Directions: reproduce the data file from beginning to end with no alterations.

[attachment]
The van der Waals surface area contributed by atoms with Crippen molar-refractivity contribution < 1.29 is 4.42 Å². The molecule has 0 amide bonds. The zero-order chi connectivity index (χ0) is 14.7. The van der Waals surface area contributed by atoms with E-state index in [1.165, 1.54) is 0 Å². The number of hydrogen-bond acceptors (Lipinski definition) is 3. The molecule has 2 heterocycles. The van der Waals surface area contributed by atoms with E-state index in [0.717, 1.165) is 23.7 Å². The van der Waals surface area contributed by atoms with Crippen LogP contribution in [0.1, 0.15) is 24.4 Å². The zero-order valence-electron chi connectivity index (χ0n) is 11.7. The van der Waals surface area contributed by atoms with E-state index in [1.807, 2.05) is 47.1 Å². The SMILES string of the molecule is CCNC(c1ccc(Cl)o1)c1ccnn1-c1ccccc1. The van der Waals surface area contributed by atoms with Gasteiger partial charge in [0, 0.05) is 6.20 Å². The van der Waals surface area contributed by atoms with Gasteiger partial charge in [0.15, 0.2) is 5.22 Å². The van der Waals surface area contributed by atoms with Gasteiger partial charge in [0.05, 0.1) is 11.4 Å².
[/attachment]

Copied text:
The van der Waals surface area contributed by atoms with Crippen molar-refractivity contribution < 1.29 is 4.42 Å². The molecule has 0 amide bonds. The zero-order chi connectivity index (χ0) is 14.7. The van der Waals surface area contributed by atoms with E-state index in [1.165, 1.54) is 0 Å². The number of hydrogen-bond acceptors (Lipinski definition) is 3. The molecule has 2 heterocycles. The van der Waals surface area contributed by atoms with E-state index in [0.717, 1.165) is 23.7 Å². The van der Waals surface area contributed by atoms with Crippen LogP contribution in [0.1, 0.15) is 24.4 Å². The zero-order valence-electron chi connectivity index (χ0n) is 11.7. The van der Waals surface area contributed by atoms with E-state index in [1.807, 2.05) is 47.1 Å². The SMILES string of the molecule is CCNC(c1ccc(Cl)o1)c1ccnn1-c1ccccc1. The van der Waals surface area contributed by atoms with Gasteiger partial charge in [0, 0.05) is 6.20 Å². The van der Waals surface area contributed by atoms with Gasteiger partial charge in [0.15, 0.2) is 5.22 Å². The van der Waals surface area contributed by atoms with Gasteiger partial charge in [0.05, 0.1) is 11.4 Å².